Housing is the largest expenditure item in the household budget. Excessively high housing prices, which exist in places like San Francisco, San Diego and Seattle, leave less money available to households for other goods and services. This results in a lower standard of living than would otherwise be the case. Higher house prices help shut lower middle-income households out of homeownership altogether, possibly increasing demand for subsidized housing where there is also a shortage as is evident by the waiting lists in many cities.


Q: Is this housing crisis reflective of the country’s income inequality as a whole?
A: Housing, notes scholars in both Europe and the United States, has become the biggest driver of inequality in recent decades. As housing prices go out of reach, it becomes increasingly difficult for middle and working class families to purchase a home, or even find a place with affordable rents. The result has been to drive many working families into poverty; in California, where high prices are largely the result of regulations, upwards of one in four people lives in poverty, the highest rate in the country.

Without home ownership, most Americans lack any decent asset that they can rely upon as they approach retirement. This will create a new class of middle and working class people who will be utterly dependent on income transfers to make ends meet.


Q: Is urban living out of reach for middle-income Americans?
A: Today’s housing crisis is about middle-income households who have been driven from the market by high prices. This was not always the case.

From World War II until the 1970s, median house prices were approximately three times (or less) median household incomes in every major metropolitan area. Similar housing affordability remains today in many metropolitan areas, such as Atlanta, Charlotte, Dallas-Fort Worth, Houston, Kansas City, Columbus, Indianapolis, Nashville and others. However prices have doubled or tripled relative to incomes, with house prices now are severely unaffordable, at 5 to 10 times incomes, in places like San Francisco, San Jose, San Diego, Portland, Seattle, Miami and others (each of these metropolitan areas had house prices of approximately three times or less household incomes in the early 1970s and later).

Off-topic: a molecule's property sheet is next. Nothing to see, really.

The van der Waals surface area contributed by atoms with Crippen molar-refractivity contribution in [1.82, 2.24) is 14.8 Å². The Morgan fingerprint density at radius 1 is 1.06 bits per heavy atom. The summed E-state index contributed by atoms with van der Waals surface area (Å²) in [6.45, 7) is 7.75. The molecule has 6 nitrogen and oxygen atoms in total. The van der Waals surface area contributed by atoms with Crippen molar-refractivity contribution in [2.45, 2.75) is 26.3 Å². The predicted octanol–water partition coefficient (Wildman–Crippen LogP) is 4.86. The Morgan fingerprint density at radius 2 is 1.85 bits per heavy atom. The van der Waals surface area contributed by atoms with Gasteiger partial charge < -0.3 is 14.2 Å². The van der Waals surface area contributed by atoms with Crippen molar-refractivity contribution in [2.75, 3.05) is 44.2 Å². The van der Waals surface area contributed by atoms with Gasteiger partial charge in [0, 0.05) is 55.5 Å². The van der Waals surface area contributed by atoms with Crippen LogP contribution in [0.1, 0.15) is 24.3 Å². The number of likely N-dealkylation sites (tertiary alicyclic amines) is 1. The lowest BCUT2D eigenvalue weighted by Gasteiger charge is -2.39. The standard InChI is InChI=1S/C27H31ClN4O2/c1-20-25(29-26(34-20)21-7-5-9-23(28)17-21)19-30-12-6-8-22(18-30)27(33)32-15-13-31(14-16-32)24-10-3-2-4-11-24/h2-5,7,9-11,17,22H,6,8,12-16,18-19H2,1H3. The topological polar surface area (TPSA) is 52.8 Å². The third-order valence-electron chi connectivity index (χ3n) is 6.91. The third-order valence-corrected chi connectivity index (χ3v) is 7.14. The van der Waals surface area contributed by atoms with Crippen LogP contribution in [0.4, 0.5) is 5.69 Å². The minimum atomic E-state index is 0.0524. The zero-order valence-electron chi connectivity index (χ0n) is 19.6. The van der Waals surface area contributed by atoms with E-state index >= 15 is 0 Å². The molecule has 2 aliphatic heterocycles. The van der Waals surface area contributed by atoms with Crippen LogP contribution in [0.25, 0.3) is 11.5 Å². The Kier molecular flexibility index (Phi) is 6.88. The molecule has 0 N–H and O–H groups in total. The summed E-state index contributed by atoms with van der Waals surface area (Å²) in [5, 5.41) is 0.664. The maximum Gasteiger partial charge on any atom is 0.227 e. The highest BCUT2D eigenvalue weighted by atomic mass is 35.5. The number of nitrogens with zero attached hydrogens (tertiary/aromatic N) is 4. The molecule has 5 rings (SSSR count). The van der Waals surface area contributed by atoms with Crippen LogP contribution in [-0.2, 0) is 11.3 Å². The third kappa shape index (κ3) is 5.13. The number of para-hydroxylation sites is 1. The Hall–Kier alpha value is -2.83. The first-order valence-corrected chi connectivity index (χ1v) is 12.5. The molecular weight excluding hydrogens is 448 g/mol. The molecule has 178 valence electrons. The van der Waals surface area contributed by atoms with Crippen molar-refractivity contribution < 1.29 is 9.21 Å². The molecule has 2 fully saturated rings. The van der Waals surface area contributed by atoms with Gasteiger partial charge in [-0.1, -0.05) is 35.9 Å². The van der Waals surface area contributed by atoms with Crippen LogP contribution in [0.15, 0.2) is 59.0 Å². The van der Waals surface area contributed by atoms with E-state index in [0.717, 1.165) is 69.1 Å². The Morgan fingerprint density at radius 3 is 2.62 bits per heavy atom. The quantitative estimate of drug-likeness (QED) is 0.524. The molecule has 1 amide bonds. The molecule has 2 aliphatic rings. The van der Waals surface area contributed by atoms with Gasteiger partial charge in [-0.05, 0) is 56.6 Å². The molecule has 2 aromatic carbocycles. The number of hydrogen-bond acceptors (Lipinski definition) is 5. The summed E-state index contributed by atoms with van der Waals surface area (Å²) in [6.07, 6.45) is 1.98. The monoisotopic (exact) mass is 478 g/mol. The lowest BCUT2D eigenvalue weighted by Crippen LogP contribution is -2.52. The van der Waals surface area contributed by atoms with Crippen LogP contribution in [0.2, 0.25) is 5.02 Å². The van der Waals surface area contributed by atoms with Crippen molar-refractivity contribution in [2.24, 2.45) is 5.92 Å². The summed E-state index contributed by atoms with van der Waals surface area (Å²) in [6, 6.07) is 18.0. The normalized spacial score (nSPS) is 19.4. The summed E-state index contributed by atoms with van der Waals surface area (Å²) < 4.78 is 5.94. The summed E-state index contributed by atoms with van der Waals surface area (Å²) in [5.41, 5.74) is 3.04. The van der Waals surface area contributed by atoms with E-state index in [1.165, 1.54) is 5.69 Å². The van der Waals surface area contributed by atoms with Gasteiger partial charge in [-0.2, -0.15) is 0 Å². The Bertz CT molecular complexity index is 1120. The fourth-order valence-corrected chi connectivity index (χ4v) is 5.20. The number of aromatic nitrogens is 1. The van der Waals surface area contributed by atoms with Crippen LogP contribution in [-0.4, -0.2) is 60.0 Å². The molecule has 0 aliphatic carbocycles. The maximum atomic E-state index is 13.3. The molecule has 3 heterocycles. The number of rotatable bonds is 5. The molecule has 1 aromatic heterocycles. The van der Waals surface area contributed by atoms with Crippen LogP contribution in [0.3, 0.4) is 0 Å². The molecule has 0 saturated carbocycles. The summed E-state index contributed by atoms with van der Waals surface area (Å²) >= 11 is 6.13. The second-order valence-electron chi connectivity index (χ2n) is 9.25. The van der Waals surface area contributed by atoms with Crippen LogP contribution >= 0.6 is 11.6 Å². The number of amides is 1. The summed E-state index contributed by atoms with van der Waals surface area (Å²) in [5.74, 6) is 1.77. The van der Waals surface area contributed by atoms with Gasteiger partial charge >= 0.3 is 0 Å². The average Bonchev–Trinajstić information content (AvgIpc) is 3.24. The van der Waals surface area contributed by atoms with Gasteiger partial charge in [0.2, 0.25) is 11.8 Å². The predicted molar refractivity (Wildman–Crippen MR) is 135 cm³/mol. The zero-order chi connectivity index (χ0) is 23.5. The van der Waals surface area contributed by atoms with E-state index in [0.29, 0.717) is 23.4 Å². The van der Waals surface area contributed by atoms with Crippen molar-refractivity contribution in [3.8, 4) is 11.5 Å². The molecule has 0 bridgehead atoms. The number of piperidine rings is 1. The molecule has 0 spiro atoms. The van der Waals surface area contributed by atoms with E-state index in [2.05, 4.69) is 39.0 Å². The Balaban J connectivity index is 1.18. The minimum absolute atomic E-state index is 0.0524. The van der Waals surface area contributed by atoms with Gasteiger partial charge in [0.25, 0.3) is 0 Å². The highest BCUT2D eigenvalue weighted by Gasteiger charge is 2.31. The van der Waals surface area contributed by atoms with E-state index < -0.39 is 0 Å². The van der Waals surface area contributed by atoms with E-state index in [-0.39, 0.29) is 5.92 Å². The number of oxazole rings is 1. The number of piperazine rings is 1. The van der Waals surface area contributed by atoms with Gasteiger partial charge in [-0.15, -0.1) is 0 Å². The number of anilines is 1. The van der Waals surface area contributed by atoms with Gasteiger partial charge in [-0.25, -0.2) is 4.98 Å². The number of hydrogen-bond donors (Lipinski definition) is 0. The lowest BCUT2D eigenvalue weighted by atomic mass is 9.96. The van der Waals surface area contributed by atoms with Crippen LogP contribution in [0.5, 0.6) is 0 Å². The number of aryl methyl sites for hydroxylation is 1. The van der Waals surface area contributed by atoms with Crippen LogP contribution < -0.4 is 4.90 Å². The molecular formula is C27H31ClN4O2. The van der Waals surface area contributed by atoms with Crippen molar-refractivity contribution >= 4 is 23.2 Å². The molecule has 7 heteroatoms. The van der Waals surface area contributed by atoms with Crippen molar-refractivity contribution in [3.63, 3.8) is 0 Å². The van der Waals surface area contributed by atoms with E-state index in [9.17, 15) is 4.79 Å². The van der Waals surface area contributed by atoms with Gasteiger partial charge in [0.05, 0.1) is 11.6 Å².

The difference between the affordable and unaffordable metropolitan areas is that the high cost markets have adopted overly restrictive land use regulations, especially those that ban or severely restrict development on the urban fringe (such as urban growth boundaries). When cities severely cut back land supply, land prices are driven up and house prices rise. In an environment of constricted land supply, there is little that can be done to make cities more affordable. Indeed, it can be expected that housing affordability will continue to get worse in the cities listed above and others with overly restrictive land use regulation. New Zealand is considering a proposal to reverse the problem. It would involve an automatic suspension of urban growth boundaries if housing affordability targets are not met.

Reform of restrictive land use policies is a prerequisite for improving housing affordability. At the same time, it will be very important for cities that have not implemented such strong regulations to avoid doing so. There is justifiable concern about the economic decline of the middle class. Much of this decline results from the reduction in discretionary incomes resulting that occur due to severely unaffordable housing.


Q: How should public officials “make it easier for U.S. housing developers to produce more starter and other homes to accommodate the demand,” as you say in the report?